talks, outreach

EpiFor @ NetSci2011 June 20, 2011

EpiFor team participated to NetSci2011, the International Conference on Network Science that took place at the Central European University in Budapest, HU, June 6-10. 

Bringing together leading researchers, practitioners, and teachers in network science (including analysts, modeling experts, visualization specialists, and others), every year NetSci fosters interdisciplinary communication and collaboration. The conference focuses on novel directions in networks research within the biological and environmental sciences, computer and information sciences, social sciences, finance and business.

EpiFor contributed to the conference with a poster and three contributed talks: 

The poster titled "GLEaM, a global stochastic model for influenza epidemics: its application to the A/H1N1 pandemic" presented by Michele Tizzoni focused on the assessment of the GLEaM model predictions through the comparison between the simulated scenarios and the observed pandemic activity during the 2009-2010 fall/winter wave. The good agreement between simulations and surveillance data collected by monitoring systems in several countries confirms the valuable role of large computational epidemic models in pandemic preparedness and management.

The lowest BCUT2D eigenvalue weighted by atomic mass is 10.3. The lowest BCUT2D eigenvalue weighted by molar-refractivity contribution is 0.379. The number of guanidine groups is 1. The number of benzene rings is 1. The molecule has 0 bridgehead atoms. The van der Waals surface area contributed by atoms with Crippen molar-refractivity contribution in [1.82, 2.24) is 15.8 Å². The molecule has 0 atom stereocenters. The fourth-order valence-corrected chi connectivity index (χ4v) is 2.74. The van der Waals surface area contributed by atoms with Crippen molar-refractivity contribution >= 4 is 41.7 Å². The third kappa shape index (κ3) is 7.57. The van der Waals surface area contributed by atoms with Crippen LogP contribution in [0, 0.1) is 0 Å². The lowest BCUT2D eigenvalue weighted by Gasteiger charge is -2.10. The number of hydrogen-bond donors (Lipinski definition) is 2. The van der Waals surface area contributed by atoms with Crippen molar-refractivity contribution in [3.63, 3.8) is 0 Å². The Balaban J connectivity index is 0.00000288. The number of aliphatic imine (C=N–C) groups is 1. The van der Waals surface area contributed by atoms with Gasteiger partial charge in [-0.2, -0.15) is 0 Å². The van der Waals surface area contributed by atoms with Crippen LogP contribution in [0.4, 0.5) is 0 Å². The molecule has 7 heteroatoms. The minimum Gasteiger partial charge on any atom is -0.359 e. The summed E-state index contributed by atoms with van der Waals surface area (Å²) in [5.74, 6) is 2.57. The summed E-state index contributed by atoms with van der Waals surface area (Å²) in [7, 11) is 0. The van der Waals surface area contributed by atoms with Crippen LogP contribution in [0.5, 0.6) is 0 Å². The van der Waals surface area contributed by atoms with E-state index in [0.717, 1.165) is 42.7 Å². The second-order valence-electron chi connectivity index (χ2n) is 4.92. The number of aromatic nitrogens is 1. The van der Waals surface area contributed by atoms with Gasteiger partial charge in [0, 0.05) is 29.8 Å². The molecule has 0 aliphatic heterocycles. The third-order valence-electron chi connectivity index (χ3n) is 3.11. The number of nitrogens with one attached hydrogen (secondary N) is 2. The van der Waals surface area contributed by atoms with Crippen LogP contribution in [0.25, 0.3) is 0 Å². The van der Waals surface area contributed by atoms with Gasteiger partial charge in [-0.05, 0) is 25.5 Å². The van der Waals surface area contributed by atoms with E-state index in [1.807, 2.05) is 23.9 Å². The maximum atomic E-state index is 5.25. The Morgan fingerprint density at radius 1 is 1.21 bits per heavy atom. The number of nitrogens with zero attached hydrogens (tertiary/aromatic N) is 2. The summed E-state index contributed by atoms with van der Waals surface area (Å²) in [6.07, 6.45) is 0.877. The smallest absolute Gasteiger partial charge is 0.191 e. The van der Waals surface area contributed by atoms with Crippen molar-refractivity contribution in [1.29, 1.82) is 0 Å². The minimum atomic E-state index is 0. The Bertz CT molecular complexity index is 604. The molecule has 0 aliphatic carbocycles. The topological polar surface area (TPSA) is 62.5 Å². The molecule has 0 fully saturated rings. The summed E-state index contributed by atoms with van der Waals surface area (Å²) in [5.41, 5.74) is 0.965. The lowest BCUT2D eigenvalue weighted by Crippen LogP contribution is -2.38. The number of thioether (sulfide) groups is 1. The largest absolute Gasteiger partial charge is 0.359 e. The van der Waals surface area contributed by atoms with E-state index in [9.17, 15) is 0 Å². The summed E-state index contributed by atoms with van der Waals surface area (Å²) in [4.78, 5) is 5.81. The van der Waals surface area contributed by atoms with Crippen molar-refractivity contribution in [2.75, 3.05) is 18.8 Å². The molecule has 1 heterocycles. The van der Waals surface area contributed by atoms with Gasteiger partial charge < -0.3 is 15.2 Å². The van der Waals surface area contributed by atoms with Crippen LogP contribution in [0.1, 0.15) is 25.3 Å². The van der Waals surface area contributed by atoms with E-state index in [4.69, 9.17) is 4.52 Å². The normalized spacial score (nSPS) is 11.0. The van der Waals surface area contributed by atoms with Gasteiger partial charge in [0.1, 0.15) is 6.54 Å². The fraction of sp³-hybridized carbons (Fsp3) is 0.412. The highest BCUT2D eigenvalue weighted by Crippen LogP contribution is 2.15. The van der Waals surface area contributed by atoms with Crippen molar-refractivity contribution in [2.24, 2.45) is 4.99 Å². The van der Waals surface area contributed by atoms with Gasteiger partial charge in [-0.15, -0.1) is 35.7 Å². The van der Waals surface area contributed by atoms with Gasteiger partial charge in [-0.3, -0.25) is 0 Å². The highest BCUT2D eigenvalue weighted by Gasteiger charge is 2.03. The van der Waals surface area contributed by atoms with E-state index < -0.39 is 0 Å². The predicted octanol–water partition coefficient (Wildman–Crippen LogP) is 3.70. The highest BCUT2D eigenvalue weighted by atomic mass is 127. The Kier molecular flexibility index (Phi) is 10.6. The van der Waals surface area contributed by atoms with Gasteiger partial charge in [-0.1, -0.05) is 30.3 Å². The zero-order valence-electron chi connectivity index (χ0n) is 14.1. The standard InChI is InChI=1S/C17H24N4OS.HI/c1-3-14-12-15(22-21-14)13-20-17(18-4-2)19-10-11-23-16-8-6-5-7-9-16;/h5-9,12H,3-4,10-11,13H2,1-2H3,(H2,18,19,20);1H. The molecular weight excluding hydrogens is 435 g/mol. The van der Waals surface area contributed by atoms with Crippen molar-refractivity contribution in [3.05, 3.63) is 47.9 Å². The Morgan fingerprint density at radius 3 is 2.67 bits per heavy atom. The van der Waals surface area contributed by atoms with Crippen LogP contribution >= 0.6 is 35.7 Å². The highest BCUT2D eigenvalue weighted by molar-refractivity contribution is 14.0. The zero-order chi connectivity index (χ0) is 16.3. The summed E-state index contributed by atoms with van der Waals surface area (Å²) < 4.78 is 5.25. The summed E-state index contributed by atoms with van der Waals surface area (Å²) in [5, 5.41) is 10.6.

The contributed talk "A longitudinal complex networks analysis of the dynamical patterns of cattle trade movements" presented by Paolo Bajardi was aimed at the characterization of the dynamical phenomena of livestock movements developing a general framework to assess the impact of the temporal patterns on an epidemic spreading on the system. The results open the path to novel approaches that fully integrate the dynamical nature of the network to realistically describe a spreading process and devise specific interventions.

In the contributed talk "The GLEaMviz computational tool, a publicly available software to explore realistic epidemic spreading scenarios at the global scale", Corrado Gioannini presented the GLEaMviz simulator software, a publicly downloadable tool ( –implementing the Global Epidemic and Mobility model– that can be used to perform realistic simulations of human-to-human disease spreading at the global scale.

The contributed talk "Human travel and time spent at destination: impact on the epidemic invasion dynamics" by Chiara Poletto, focused on the impact of a fundamental aspect of human mobility, namely trip duration, on the geographical spread of infections. A modeling framework is introduced in order to provide understandings on how length of stay and its heterogeneities impact the ability of a local outbreak to reach pandemic proportions.